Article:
What Is Python Functions ? | Working With Python Functions

Here are simple rules to define a function in Python.

  • It begin with the keyword def followed by the function name and parentheses ( ( ) ).

  • Any input parameters or arguments should be placed within these parentheses. You can also define parameters inside these parentheses.

  • The first statement of a function can be an optional statement - the documentation string of the function or docstring.

  • The code block within every function starts with a colon (:) and is indented.

  • The statement return [expression] exits a function, optionally passing back an expression to the caller. A return statement with no arguments is the same as return None.

Syntax:

def functionname( parameters ):
   "function_docstring"
   function_suite
   return [expression]


Practice Example:

In-build Functions: Import, Function

1. Import

  • import statement allow you to import a python module so that you can use functions defined in that module

# example import
import datetime as dt

# create a datetime object
now = dt.datetime.now()

# extract the hour
hour = now.hour
hour = 22
if hour<12: print("Good Morning!")
elif 12<=hour<21: print("Good Afternoon!")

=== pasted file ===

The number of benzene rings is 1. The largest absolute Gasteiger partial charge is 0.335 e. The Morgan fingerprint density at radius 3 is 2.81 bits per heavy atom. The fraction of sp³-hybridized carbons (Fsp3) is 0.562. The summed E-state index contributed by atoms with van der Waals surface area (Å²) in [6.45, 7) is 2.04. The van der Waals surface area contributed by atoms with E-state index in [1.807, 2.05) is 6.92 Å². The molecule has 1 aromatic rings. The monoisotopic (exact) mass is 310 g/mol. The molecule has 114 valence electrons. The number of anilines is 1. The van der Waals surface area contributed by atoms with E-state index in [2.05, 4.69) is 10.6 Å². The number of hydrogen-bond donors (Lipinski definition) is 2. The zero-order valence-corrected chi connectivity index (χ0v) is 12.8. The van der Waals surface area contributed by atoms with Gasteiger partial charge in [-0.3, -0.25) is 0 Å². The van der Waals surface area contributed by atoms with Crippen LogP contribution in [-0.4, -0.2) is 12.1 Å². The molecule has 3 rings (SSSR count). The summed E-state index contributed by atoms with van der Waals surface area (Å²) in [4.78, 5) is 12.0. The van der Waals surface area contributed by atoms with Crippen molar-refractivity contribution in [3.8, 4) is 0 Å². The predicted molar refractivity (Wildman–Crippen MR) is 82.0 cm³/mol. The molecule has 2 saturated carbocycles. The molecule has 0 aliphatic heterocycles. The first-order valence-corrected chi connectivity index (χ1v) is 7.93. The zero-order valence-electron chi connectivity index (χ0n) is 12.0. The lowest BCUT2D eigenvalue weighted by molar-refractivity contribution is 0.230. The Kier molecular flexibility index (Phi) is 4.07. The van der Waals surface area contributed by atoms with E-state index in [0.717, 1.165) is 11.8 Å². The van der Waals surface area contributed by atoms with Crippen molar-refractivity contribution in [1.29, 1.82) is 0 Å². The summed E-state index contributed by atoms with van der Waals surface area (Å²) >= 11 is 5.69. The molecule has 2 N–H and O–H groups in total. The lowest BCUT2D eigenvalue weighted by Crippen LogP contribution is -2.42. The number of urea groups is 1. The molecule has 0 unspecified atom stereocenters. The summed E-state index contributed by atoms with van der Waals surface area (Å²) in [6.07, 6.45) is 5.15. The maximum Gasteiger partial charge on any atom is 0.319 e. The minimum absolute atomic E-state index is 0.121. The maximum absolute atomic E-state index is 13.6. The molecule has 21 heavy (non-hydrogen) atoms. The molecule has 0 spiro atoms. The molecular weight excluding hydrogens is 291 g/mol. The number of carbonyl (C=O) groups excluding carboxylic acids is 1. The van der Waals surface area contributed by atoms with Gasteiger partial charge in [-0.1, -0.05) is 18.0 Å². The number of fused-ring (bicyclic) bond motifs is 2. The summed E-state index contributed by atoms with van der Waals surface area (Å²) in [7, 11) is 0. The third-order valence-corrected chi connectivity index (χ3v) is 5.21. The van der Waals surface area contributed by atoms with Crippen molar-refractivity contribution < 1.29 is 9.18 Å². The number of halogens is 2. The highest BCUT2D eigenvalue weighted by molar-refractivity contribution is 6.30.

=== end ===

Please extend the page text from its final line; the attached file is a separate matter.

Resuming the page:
else: print("Good Night!")

2. Function

  • defined using def keyword followed by identifier and a colon

  • the purpose is for modularity and reusability

# Simple function to add two numbers
def add_two_numbers(x,y):
    return x+y

print(add_two_numbers(10, -2))

# you can have a global variable in python
def add_to_default(x):
    return x+default

default = 7
print(add_to_default(3))

# Variable Length Arguments
def accumulate(*args):
    x=0
    for a in args:
        x+=a
    return x

x=[1,2,5,7,9]
print("The total is ", accumulate(*x,8,9))

# example function return multiple values
def f():
    x=5; y=6; z=7;
    return x, (y,z)

first, (a, b) = f()
print(first, a, b)


2.1 Lambda Function

  • anonymous function that allows us to perform certain computations quickly

# example of lambda function
res = lambda x: x*2
print(res(5))

# example of lambda function
y = lambda a1, a2, a3: (a1+a2)*a3
print(y(3,4,5))

def apply_to_list(a_list, func):
    return [func(x) for x in a_list]

seq = [5, 7, 0, -2]
print(apply_to_list(seq, lambda x: x*2))

# we can simply do
print([x*2 for x in seq])

Partial Function

It is useful when we want to call a function repeatedly, e.g., testing different ML algorithms, or testing different parameters for the same ML algorithm, but at the same time keeping some parameters the same


def fun_model(a, b,c):
    return 5*a + 3*b +c

# assume that we want to keep var a and b to be 10
# using lambda
weight_10 = lambda x: fun_model(10,10,x)
print(weight_10(5))

# using partial
from functools import partial
weight_10 = partial(fun_model, 10, 10)
print(weight_10(6))



Reference

  • Python documentation https://docs.python.org/3/

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